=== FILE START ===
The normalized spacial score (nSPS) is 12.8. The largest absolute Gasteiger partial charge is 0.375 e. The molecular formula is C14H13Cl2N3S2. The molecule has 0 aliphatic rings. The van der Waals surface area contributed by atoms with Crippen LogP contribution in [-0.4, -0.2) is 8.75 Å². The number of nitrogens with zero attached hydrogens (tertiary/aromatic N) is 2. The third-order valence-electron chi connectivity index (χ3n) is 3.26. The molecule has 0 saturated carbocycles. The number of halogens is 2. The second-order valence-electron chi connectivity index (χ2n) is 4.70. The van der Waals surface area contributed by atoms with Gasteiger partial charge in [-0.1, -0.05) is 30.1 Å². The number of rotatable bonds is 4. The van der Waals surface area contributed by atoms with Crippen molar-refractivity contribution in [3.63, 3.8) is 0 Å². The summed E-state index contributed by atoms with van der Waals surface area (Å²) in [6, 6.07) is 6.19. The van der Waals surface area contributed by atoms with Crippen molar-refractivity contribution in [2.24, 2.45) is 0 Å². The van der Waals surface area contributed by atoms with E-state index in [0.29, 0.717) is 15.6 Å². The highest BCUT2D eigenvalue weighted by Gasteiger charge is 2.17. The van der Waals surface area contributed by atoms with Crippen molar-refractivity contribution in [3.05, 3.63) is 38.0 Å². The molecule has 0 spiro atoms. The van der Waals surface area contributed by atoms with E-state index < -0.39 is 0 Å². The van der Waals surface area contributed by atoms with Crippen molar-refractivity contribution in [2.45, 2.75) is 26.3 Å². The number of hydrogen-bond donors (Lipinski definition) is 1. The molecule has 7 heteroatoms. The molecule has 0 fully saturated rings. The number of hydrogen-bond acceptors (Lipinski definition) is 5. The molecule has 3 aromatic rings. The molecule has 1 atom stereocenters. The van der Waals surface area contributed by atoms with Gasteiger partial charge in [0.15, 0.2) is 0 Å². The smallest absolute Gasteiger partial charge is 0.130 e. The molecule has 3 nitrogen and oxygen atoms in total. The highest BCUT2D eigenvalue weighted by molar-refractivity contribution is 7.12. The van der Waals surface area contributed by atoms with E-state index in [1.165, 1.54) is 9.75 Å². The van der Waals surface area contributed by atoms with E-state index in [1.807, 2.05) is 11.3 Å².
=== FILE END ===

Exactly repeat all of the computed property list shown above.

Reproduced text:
The normalized spacial score (nSPS) is 12.8. The largest absolute Gasteiger partial charge is 0.375 e. The molecular formula is C14H13Cl2N3S2. The molecule has 0 aliphatic rings. The van der Waals surface area contributed by atoms with Crippen LogP contribution in [-0.4, -0.2) is 8.75 Å². The number of nitrogens with zero attached hydrogens (tertiary/aromatic N) is 2. The third-order valence-electron chi connectivity index (χ3n) is 3.26. The molecule has 0 saturated carbocycles. The number of halogens is 2. The second-order valence-electron chi connectivity index (χ2n) is 4.70. The van der Waals surface area contributed by atoms with Gasteiger partial charge in [-0.1, -0.05) is 30.1 Å². The number of rotatable bonds is 4. The van der Waals surface area contributed by atoms with Crippen molar-refractivity contribution in [3.63, 3.8) is 0 Å². The summed E-state index contributed by atoms with van der Waals surface area (Å²) in [6, 6.07) is 6.19. The van der Waals surface area contributed by atoms with Crippen molar-refractivity contribution in [2.24, 2.45) is 0 Å². The van der Waals surface area contributed by atoms with E-state index in [0.29, 0.717) is 15.6 Å². The highest BCUT2D eigenvalue weighted by Gasteiger charge is 2.17. The van der Waals surface area contributed by atoms with Crippen molar-refractivity contribution in [3.05, 3.63) is 38.0 Å². The molecule has 0 spiro atoms. The van der Waals surface area contributed by atoms with E-state index < -0.39 is 0 Å². The van der Waals surface area contributed by atoms with Crippen molar-refractivity contribution in [2.45, 2.75) is 26.3 Å². The number of hydrogen-bond donors (Lipinski definition) is 1. The molecule has 7 heteroatoms. The molecule has 0 fully saturated rings. The number of hydrogen-bond acceptors (Lipinski definition) is 5. The molecule has 3 aromatic rings. The molecule has 1 atom stereocenters. The van der Waals surface area contributed by atoms with Gasteiger partial charge in [0.15, 0.2) is 0 Å². The smallest absolute Gasteiger partial charge is 0.130 e. The molecule has 3 nitrogen and oxygen atoms in total. The highest BCUT2D eigenvalue weighted by molar-refractivity contribution is 7.12. The van der Waals surface area contributed by atoms with E-state index in [1.165, 1.54) is 9.75 Å². The van der Waals surface area contributed by atoms with E-state index in [1.807, 2.05) is 11.3 Å².